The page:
Arsenal supporters have the chance to make history in 2011 – and it’s not exactly the type of history that they will welcome. They look like becoming the first fans in Premier League history to fork out more than £100 per game for the privilege of non-hospitality seats.
In January VAT is due to rise from 17.5% to 20% meaning the most expensive non-hospitality individual ticket at Category A fixtures (Chelsea, Liverpool, Manchester City, Manchester United and Tottenham) will cost as much as £100.60 by the time the ubiquitous booking (£2.30) and postage (£2.20) fees are taken into account.
The club’s website warns: “Please note that, with the VAT increase due in January 2011, our matchday ticket prices will be subject to change.” At present tickets in the most expensive seats – on the halfway line, upper tier – cost £98.50.
While this is in itself a fairly minimal price increase it comes from such a high starting point, and passes such a symbolic figure, that a backlash of some sort is almost inevitable – even among those who aren’t Arsenal fans.
“A £100 ticket in the present climate is ridiculous. It is proof that football is not living in the same world as the rest of us,” said FSF chair Malcolm Clarke. “The game has more money going into it than ever before and it is not helping fans. Prices have risen way beyond the rate of inflation, and the bigger clubs have gone the furthest over the last decade.”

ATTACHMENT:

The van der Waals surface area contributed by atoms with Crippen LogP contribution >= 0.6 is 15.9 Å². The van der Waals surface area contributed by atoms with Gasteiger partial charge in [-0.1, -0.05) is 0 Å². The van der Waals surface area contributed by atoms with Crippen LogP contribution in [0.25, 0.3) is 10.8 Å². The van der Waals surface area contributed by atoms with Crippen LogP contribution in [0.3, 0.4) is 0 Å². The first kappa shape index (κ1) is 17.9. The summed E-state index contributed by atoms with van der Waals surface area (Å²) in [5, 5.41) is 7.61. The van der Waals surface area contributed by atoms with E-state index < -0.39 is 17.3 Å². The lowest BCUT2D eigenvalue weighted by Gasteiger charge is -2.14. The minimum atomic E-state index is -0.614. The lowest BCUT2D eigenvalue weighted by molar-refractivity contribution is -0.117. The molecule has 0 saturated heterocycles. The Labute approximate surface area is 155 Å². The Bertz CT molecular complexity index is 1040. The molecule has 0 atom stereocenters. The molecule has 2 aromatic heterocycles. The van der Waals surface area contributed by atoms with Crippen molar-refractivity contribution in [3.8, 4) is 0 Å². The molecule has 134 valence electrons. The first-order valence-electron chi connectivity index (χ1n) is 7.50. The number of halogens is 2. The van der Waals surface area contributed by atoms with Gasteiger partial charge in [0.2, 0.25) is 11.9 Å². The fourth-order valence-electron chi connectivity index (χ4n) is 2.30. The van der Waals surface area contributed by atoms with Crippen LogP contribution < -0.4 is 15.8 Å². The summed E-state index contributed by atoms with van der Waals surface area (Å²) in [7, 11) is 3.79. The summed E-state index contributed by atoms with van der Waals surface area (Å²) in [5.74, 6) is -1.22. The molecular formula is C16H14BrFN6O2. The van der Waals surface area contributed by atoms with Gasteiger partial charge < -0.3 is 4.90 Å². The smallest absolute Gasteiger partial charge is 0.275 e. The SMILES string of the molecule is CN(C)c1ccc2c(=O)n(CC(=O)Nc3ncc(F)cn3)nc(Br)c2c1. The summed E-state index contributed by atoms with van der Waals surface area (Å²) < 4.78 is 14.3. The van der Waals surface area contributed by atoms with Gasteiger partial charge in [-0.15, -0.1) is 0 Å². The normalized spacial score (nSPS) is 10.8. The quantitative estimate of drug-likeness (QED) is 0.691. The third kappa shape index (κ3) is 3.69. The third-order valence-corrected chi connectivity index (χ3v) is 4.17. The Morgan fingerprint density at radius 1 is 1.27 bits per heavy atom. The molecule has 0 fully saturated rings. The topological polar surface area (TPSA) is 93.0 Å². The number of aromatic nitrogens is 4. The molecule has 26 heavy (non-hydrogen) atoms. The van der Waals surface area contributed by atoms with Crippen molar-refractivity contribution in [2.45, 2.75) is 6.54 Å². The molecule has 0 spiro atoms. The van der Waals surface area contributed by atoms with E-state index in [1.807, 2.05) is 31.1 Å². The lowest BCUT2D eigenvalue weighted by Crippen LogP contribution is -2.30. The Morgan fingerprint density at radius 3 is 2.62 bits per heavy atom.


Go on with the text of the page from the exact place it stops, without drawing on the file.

The cheapest adult season ticket at the Emirates for 2010-11 costs £893 while the most expensive non-hospitality ticket – a ‘normal’ season ticket – comes to £1,825. This does however include seven ‘credits’ for cup games during the season, should the Gunners go on a cup run. North London neighbours Spurs have the next highest ‘ordinary’ ticket price at £76.
One of the more depressing aspects of this story for supporters will be the general acceptance of extremely high ticket prices. The Daily Mail, who broke the story, described the most expensive non-corporate seat at Old Trafford as costing “just £49”. That still makes Old Trafford one of the most expensive places in world football and is a price that many other fans in Europe would find repellent.
In September more than 1,500 Borussia Dortmund supporters boycotted their club’s away derby with Schalke after the home side raised ticket prices from €14.30 to €22 (£19). Fans in Germany also rallied behind the Zum Erhalt der Fankultur (For the Protection of Fan Culture) banner. 6,000 fans of 50 different clubs joined forces to voice their opposition to the seemingly never ending commercialisation of football.
Arsenal’s press office would not make any comment when contacted.
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